NextGen Essay Contest 2011: Every day, my Hindu-ness makes me a better American because...
New York, NY (July 6, 2011) - HAF announces its third annual NextGen Essay Contest, open to writers ages 14 through 27. As HAF continues its efforts to build a progressive Hindu American voice, it is also working to ensure the voices of future Hindu American leaders are heard. The NextGen Essay Contest was established in 2009 to engage the youth and to continue to emphasize the importance of a Hindu American identity. This year, the age group has been expanded to include an even younger generation of Hindu Americans.
Topic: Being a Hindu in America can often times mean leading two lives -- "Hindu" within the comfort of our homes and faith communities, and "American" outside. But there are also many values and ideals of both our Hindu and American identities that beautifully complement one another. Every day, my Hindu-ness makes me a better American because...
Contest Dates: Wednesday, July 6, 2011 - Friday, August 12, 2011 (11:59pm EST)
Email address for submission: email@example.com
Category 1 (Ages 14-17): First prize - $150; Second prize - $100
Category 2 (Ages 18-22): First prize - $300; Second prize - $200
Category 3 (Ages 23-27): First prize - $500; Second prize - $250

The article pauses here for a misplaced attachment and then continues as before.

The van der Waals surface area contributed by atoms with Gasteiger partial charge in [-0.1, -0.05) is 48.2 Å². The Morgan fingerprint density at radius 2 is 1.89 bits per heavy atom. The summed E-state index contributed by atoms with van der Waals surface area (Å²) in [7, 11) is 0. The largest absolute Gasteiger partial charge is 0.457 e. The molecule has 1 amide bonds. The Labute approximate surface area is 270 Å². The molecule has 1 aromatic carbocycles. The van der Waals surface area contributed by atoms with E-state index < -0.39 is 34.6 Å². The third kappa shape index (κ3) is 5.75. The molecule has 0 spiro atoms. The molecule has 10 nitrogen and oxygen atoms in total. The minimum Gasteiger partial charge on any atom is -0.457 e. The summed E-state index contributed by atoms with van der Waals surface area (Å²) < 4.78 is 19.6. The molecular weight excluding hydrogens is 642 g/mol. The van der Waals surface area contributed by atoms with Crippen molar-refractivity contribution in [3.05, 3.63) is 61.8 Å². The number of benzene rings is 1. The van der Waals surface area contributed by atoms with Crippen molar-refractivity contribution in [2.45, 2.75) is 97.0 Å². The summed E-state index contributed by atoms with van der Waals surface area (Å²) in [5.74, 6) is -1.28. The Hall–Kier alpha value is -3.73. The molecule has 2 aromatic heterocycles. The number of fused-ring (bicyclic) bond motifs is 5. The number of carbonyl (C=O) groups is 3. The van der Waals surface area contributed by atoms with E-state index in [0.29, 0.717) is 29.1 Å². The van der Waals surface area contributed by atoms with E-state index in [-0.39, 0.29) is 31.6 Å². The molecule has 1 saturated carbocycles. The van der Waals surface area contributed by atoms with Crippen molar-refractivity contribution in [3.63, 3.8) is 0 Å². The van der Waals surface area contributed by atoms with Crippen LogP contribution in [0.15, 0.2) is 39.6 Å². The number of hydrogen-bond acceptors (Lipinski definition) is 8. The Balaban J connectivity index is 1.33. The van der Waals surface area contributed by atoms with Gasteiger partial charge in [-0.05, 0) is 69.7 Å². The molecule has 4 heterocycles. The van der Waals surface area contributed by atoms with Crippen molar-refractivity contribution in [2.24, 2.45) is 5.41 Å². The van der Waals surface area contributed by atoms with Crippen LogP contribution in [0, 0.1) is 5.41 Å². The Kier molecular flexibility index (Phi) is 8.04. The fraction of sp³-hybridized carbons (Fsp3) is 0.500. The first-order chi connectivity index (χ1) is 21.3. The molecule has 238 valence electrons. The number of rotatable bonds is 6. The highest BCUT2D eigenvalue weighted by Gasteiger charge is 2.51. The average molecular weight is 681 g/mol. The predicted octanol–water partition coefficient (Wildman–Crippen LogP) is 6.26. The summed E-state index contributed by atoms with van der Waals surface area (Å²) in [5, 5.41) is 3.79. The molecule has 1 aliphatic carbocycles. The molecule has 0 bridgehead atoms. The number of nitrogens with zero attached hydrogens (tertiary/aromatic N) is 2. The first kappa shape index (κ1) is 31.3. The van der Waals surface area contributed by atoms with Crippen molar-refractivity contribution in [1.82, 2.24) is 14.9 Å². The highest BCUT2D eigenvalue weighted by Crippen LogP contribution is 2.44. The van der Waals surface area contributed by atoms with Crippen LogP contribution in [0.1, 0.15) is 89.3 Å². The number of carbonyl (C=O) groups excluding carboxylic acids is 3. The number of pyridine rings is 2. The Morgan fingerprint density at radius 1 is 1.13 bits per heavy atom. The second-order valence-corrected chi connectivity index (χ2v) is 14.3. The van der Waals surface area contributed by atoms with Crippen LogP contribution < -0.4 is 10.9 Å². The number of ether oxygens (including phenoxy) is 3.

All three of the first prize winning essays will be published in the Huffington Post.
Winning entry annoucement date: Tuesday, August 23, 2011
- Essays must be 12-point type, double-spaced, 1-inch page margins, and in pdf format.
- Essays must have a title.
- Essays must be between 700 and 1,000 words. Essays not within these length requirements will not be considered.
- Sources must be credited in a bibliography.
- A one-paragraph bio of the author, including age, must be included at the end of the essay. Please do NOT submit a separate bio pdf.
Entries will be judged on the depth of their content and the skill with which they are written. Authors should demonstrate a sound knowledge of the subject matter and support their assertions. Essays should be free of grammatical errors and should be clear, concise and well-organized. Judges reserve the right to present no awards or to reduce the number of awards if an insufficient number of deserving entries is received.